Tag Archive: stories

Change for 2020

 

In this new year of 2020, there is a tradition among some of reviewing their past year in order to see what they might do to make the new year better.  What we did, what happened as a result, what was going on for us to make what happened happen; our dreams, how they came to fruition … or not, and the dream we have for this current year.

New Year’s resolutions can be past or future focused – how we want to correct what happened, or change what happened, or go in a new and hopefully better direction this year. I hear all the time about New Years’ resolutions that are doomed to fail – which is a good thing, because they are really instruments of self-flagellation: crash diets, working out till you drop, piling on the meant-to-feel-better-about-ourselves to-do items, that eventually get dropped because they are, in fact, impossible. Besides, I really don’t believe that any kind of self-imposed punishment ever results in something good, and never feels motivating enough to follow through on (in my personal experience).

But there is one New Years’ resolution that might work, and that is to commit to changing our story. This will probably involve spending time on looking at your story of 2019, but doing so with compassion for the person you had to be to be in that story. Then deciding what to let go of so that your 2020 story can be one of more beauty and joy.

It doesn’t have to be perfect, just better than last year’s. Changing something can happen in big leaps, but is more likely to really happen in small steps. (For those of you who get the newsletter version of this blog, watch the video to get a few really good ways of making those changes.)

Wishing you a joyful and hopeful 2020.

How to change your behavior for the better

 

 

Quote of the Week 

The world as we have created it is a process of our thinking. It cannot be changed without changing our thinking.”  ― Albert Einstein

Announcements 

Need more? At times we need more  – we know the logic, know what to do. And yet something is still blocking us.  I offer both one-on-one consultations and coaching packages.  For more information, visit my website www.thejoyofliving.co/services-and-programs or contact me directly at maryanne@thejoyofliving.co . Maryanne Nicholls is a Registered Psychotherapist and Life Coach.  To find out more, gain access to her weekly newsletter, meditations and programmes, sign up at www.thejoyofliving.co .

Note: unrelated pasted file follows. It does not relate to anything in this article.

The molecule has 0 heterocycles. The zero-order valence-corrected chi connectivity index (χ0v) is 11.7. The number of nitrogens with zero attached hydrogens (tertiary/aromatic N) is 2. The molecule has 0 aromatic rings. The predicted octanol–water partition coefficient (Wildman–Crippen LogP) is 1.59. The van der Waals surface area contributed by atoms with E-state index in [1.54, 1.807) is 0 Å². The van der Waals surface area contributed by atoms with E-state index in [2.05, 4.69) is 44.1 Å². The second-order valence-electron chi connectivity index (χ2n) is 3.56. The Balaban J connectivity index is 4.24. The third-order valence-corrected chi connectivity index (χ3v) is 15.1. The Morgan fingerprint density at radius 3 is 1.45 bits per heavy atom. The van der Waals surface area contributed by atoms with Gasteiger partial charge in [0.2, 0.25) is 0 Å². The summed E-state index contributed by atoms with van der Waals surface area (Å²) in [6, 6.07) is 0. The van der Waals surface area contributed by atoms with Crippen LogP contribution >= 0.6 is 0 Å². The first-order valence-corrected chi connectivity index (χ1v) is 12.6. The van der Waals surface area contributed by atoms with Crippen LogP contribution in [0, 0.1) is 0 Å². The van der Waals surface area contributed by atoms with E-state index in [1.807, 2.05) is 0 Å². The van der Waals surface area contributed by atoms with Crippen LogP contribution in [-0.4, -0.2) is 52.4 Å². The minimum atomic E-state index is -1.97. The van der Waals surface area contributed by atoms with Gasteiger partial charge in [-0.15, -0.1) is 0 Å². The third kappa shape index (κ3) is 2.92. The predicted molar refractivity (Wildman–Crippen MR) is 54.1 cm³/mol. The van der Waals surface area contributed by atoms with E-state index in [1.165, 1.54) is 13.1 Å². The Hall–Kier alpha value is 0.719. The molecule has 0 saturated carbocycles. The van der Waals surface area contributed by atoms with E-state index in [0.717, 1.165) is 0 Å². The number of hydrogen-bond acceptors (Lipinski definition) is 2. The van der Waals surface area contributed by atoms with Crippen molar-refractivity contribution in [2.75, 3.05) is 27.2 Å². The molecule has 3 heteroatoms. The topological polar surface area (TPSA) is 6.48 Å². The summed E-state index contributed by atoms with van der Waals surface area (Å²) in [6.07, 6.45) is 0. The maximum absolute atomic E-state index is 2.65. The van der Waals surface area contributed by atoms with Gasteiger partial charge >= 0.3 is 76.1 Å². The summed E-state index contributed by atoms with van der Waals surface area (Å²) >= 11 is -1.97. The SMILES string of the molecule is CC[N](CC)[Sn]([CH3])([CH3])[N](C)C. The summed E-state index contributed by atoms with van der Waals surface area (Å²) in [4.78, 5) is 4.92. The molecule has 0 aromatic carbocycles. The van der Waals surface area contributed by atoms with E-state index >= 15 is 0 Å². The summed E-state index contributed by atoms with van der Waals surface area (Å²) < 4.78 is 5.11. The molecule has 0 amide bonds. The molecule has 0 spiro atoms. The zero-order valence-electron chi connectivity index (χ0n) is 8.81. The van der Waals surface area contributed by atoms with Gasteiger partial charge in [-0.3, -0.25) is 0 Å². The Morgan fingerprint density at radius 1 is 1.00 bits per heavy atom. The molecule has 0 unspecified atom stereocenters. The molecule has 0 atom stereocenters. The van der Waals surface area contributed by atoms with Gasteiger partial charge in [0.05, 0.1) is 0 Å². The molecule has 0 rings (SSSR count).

Maryanne Nicholls is a Registered Psychotherapist.  To find out more, gain access to her weekly newsletter, meditations and programmes, sign up at www.thejoyofliving.co .

Change for 2020

 

In this new year of 2020, there is a tradition among some of reviewing their past year in order to see what they might do to make the new year better.  What we did, what happened as a result, what was going on for us to make what happened happen; our dreams, how they came to fruition … or not, and the dream we have for this current year.

New Year’s resolutions can be past or future focused – how we want to correct what happened, or change what happened, or go in a new and hopefully better direction this year. I hear all the time about New Years’ resolutions that are doomed to fail – which is a good thing, because they are really instruments of self-flagellation: crash diets, working out till you drop, piling on the meant-to-feel-better-about-ourselves to-do items, that eventually get dropped because they are, in fact, impossible. Besides, I really don’t believe that any kind of self-imposed punishment ever results in something good, and never feels motivating enough to follow through on (in my personal experience).